The region’s ageing population and growing wealth will drive demand for our skills, knowledge, products and services.
Already, Asian families are sending their children to be educated in our schools, universities and institutions.
Of our almost 350,000 international students, more than half are from Asia, with a quarter of them from China, while almost 10% are from India.
It follows that, as at June last year, almost 30% [28%] of our population [6.6 million] consisted of those born outside of Australia, with China, India and The Philippines accounting for just over one million of this total.
The figures and analysis all agree – the region’s growth and economic impact are filtering down to us at a household and neighbourhood level.
The recent Intergenerational Report gave us a glimpse into our future in the Asian Century. And can I just add here that as a card-carrying member of the so-called “grey army”, it’s great to see the report promote the value that older – and I use that word loosely – Australians contribute to our society and economy.
While Asia seems to be steaming along an impressive demographic and economic trajectory, we, the “Lucky Country”, are in for a bumpy ride if we don’t adjust our priorities. The report foreshadowed that our own economic strength will slow from the 3.1 % per annum average growth of the past 40 years to 2.8% over the next 40 years.
By 2055, the middle of the Asian Century, we won’t be able to rely on our mineral wealth to continue to pave the way to economic glory. The mining boom is winding down.
However, new opportunities await the Australian business and investment community. And with a huge market opening in Asia’s new middle class, our future prosperity will be in high-quality goods and services. For example, for the first time, the services sector in China accounted for a larger share of its economic activity than manufacturing. That, coupled with the growth of the private sector, presents an enticing opportunity for Australian businesses which pride themselves on these activities.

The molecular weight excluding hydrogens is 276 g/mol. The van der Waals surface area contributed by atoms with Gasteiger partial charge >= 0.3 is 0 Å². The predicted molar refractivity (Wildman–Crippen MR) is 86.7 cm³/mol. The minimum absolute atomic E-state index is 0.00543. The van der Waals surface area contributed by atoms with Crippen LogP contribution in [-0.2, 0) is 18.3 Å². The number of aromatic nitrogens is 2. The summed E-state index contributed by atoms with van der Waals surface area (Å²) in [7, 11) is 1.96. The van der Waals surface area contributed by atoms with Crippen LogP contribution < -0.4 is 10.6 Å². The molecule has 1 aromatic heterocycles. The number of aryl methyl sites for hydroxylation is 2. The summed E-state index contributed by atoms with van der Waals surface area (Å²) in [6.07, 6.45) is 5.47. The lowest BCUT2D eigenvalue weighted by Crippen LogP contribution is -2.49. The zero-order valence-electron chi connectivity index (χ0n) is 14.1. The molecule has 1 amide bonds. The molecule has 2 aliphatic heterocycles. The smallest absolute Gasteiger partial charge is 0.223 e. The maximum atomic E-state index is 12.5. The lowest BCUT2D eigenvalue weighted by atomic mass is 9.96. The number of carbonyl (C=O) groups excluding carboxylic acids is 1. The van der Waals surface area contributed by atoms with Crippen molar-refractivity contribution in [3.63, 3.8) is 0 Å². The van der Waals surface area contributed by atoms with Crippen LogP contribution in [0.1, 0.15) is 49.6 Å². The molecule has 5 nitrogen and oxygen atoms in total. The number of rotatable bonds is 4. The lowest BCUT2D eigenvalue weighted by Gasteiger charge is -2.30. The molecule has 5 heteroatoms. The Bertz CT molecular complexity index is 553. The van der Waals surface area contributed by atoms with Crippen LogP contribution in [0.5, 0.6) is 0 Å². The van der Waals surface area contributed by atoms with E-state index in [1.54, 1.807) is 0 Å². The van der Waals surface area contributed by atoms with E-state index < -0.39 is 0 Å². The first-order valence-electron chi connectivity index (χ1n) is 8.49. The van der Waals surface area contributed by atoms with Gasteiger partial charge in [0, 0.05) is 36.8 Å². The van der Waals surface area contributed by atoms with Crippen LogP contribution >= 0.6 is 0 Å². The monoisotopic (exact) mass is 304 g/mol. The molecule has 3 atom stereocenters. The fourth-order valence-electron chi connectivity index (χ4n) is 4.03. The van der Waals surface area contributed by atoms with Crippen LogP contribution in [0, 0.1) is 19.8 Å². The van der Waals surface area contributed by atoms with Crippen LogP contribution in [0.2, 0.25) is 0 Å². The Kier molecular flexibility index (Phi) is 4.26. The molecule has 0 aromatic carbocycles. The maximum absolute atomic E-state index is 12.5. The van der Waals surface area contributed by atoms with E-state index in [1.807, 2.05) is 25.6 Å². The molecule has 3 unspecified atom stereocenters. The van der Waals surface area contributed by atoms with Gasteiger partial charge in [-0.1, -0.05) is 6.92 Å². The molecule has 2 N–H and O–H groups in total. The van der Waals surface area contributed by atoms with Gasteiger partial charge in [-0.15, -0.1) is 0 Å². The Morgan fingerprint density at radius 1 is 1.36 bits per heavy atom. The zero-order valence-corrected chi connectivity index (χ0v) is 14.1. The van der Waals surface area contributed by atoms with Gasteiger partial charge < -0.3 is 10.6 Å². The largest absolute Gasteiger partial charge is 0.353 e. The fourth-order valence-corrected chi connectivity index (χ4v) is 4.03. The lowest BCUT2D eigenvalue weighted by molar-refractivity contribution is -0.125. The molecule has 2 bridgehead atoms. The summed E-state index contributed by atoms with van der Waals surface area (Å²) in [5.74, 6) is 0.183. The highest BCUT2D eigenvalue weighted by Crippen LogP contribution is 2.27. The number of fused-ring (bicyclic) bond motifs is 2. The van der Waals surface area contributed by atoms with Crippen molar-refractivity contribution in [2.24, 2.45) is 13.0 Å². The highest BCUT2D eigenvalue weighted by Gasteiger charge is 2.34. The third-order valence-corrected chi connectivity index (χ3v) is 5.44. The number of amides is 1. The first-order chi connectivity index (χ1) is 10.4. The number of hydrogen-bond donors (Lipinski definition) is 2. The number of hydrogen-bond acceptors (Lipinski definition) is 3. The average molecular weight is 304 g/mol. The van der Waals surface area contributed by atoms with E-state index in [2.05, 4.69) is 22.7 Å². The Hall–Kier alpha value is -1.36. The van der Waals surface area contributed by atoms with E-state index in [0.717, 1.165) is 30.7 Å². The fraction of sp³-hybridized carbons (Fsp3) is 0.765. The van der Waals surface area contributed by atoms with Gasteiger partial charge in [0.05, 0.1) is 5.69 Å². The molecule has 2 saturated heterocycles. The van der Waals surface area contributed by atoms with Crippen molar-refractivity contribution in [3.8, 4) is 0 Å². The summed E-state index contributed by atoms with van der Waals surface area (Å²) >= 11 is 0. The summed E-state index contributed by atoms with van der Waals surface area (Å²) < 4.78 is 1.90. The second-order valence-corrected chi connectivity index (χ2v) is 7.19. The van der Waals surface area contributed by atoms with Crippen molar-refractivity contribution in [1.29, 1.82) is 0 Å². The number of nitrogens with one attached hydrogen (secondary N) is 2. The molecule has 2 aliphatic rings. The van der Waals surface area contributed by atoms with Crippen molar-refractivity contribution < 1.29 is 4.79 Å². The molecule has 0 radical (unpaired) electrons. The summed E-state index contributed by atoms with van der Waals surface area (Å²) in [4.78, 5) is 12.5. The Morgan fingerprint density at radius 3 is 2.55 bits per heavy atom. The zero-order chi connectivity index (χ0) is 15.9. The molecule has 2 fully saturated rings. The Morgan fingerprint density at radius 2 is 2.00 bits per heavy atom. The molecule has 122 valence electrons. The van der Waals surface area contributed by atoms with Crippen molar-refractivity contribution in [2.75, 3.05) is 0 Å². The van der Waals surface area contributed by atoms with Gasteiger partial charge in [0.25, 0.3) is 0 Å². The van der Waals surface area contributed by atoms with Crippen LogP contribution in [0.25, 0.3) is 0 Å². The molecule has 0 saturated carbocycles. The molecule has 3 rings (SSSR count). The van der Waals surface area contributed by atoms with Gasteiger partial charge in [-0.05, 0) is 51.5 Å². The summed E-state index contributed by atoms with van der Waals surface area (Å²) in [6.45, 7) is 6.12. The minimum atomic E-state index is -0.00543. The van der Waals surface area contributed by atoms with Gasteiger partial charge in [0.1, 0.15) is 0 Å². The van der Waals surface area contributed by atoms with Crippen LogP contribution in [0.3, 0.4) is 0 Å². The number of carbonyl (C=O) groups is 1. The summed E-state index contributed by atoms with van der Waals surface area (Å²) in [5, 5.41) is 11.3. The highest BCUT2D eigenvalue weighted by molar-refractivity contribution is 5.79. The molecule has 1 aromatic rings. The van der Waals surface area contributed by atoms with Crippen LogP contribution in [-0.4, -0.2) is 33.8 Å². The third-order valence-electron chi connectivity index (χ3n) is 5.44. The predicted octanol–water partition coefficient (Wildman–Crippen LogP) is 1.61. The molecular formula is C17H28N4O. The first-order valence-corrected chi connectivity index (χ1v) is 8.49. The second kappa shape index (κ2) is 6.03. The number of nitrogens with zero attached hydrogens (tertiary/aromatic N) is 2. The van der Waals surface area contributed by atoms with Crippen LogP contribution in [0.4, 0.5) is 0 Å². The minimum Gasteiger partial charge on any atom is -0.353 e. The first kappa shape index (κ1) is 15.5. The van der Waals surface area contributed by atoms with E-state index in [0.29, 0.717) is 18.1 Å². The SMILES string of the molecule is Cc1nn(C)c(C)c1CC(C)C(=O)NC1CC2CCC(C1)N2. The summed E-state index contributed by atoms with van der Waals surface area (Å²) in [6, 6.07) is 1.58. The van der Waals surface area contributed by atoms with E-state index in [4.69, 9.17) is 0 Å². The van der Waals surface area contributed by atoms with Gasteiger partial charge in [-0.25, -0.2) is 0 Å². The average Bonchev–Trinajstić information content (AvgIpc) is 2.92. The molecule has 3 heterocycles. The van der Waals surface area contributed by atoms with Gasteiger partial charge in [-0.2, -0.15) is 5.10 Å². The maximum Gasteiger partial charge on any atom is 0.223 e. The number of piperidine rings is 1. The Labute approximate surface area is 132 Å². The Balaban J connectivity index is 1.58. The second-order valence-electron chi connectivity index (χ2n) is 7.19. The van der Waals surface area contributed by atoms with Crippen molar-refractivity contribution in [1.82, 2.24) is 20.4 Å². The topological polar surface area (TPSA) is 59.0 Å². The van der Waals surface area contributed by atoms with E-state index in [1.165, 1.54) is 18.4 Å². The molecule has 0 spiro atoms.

Asialink recently released its report into the rise of Asia and the immense services opportunity on offer. Here, in Australia, the services sector already employs nine out of 10 employed people and accounts for 75% of our GDP. It also has overtaken our natural resources as measured by ‘value-added’ export earnings.
It is our country’s best kept secret. By 2030, the report found this sector can help our country wade into Asia, following the paths laid down by the Free Trade Agreements signed with China, Japan and South Korea, and eventually, India. Our service exports could be worth $163 billion, a 135% increase on what they are today.
All of us here in this room need to help spread the word about this opportunity and help change our county’s mindset that exports equal iron ore, coal, wool, cattle and grains. It is our transport, finance, IT and engineering services that are the new future for our country.
AUSTRALIA IN ASIA: WHAT IS THE REALITY?